Animal rights There is much disagreement as to whether non-human animals have rights, and what is meant by animal rights.
There is much less disagreement about the consequences of accepting that animals have rights. The consequences of animal rights Animal rights teach us that certain things are wrong as a matter of principle, that there are some things that it is morally wrong to do to animals. Human beings must not do those things, no matter what the cost to humanity of not doing them. Human beings must not do those things, even if they do them in a humane way.
Accepting the doctrine of animal rights means: No experiments on animals No breeding and killing animals for food or clothes or medicine No use of animals for hard labour No selective breeding for any reason other than the benefit of the animal No hunting No zoos or use of animals in entertainment Top. The case for animal rights Philosophers have usually avoided arguing that all non-human animals have rights because: the consequences are so limiting for humanity it would give rights to creatures that are so simple that the idea of them having rights seems to defy common sense The second problem is dealt with by not arguing that all animals have rights, but only that 'higher' animals have rights.
The case for animal rights The case for animal rights is usually derived from the case for human rights. The argument grossly oversimplified goes like this: Human animals have rights There is no morally relevant difference between human animals and adult mammals Therefore adult mammals must have rights too Human beings and adult mammals have rights because they are both 'subjects-of-a-life'. This means that: They have similar levels of biological complexity They are conscious and aware that they exist They know what is happening to them They prefer some things and dislike others They make conscious choices They live in such a way as to give themselves the best quality of life They plan their lives to some extent The quality and length of their life matters to them If a being is the subject-of-a-life then it can be said to have 'inherent value'.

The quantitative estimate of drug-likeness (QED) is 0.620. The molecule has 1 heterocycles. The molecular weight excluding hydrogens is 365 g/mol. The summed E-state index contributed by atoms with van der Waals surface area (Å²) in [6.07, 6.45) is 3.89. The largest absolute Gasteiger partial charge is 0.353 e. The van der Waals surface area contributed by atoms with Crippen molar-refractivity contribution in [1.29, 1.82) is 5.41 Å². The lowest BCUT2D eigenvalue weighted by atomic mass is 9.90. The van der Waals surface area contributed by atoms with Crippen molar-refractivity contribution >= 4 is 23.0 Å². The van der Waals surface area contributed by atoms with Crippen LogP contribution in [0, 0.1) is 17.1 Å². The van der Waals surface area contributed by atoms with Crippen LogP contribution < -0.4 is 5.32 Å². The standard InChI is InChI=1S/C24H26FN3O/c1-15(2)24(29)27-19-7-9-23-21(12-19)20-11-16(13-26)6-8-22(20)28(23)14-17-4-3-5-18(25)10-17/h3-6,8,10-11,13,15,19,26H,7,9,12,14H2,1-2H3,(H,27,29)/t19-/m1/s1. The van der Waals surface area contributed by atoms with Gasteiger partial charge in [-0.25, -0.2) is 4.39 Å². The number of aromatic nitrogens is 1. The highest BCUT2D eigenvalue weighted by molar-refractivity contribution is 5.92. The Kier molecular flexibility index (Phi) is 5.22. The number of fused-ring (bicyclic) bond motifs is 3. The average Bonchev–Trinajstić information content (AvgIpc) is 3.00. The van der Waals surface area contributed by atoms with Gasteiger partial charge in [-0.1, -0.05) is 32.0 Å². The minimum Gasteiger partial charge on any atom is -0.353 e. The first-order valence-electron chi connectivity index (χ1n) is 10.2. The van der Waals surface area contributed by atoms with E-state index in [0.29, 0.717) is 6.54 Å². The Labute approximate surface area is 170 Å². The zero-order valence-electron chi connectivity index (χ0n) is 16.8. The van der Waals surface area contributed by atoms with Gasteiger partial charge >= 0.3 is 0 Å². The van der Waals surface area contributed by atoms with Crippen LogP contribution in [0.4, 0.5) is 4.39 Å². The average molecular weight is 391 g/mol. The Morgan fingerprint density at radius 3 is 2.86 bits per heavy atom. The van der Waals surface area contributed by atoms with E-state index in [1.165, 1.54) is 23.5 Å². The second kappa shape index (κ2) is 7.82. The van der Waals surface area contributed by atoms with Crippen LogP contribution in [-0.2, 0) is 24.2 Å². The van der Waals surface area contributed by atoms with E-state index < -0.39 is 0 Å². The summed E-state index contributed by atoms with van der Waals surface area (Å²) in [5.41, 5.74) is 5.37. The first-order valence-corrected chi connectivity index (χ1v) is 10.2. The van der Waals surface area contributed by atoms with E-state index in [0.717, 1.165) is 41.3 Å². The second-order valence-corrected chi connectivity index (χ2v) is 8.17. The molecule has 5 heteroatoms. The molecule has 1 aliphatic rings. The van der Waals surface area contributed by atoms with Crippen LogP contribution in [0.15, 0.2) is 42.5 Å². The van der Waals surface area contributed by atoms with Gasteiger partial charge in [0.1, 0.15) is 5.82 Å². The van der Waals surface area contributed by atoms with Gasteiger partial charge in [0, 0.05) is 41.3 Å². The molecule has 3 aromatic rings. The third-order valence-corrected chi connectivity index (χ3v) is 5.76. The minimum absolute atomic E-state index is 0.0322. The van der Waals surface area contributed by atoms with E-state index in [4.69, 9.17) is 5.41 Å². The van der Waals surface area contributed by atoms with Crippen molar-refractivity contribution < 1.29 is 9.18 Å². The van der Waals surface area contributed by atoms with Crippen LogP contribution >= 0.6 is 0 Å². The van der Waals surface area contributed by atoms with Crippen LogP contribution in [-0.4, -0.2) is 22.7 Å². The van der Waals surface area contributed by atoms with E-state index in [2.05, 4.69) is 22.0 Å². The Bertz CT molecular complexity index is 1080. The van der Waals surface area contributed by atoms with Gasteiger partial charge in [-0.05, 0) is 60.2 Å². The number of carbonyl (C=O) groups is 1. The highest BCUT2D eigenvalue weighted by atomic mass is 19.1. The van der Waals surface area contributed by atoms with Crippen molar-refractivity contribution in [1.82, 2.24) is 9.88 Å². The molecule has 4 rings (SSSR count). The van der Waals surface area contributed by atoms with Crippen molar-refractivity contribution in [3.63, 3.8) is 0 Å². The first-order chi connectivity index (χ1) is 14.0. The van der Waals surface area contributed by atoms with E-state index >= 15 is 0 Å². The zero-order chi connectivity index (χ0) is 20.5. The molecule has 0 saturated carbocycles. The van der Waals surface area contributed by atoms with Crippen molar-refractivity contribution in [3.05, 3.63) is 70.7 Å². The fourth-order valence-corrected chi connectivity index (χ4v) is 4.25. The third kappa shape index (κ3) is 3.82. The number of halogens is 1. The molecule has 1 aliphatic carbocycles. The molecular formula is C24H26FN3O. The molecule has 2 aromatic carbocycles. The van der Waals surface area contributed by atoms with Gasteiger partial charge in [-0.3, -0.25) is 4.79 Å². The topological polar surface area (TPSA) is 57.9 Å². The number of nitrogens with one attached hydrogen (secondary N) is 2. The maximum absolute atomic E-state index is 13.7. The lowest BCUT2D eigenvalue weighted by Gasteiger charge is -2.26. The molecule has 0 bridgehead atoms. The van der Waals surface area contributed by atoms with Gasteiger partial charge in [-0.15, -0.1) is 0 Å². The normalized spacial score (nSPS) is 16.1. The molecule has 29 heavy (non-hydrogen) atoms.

All beings with inherent value are equally valuable and entitled to the same rights. The case against animal rights A number of arguments are put forward against the idea that animals have rights. Animals don't think Animals are not really conscious Animals were put on earth to serve human beings Animals don't have souls Animals don't behave morally Animals are not members of the 'moral community' Animals lack the capacity for free moral judgment Animals don't think St Thomas Aquinas taught that animals acted purely on instinct while human beings engaged in rational thought.
Animals are not really conscious The French philosopher Rene Descartes, and many others, taught that animals were no more than complicated biological robots. Animals were put on earth to serve human beings This view comes originally from the Bible, but probably reflects a basic human attitude towards other species. However, as C. Lewis pointed out: We may find it difficult to formulate a human right of tormenting beasts in terms which would not equally imply an angelic right of tormenting men. Lewis, Vivisection. Animals aren't 'moral' Some of the arguments against animal rights centre on whether animals behave morally.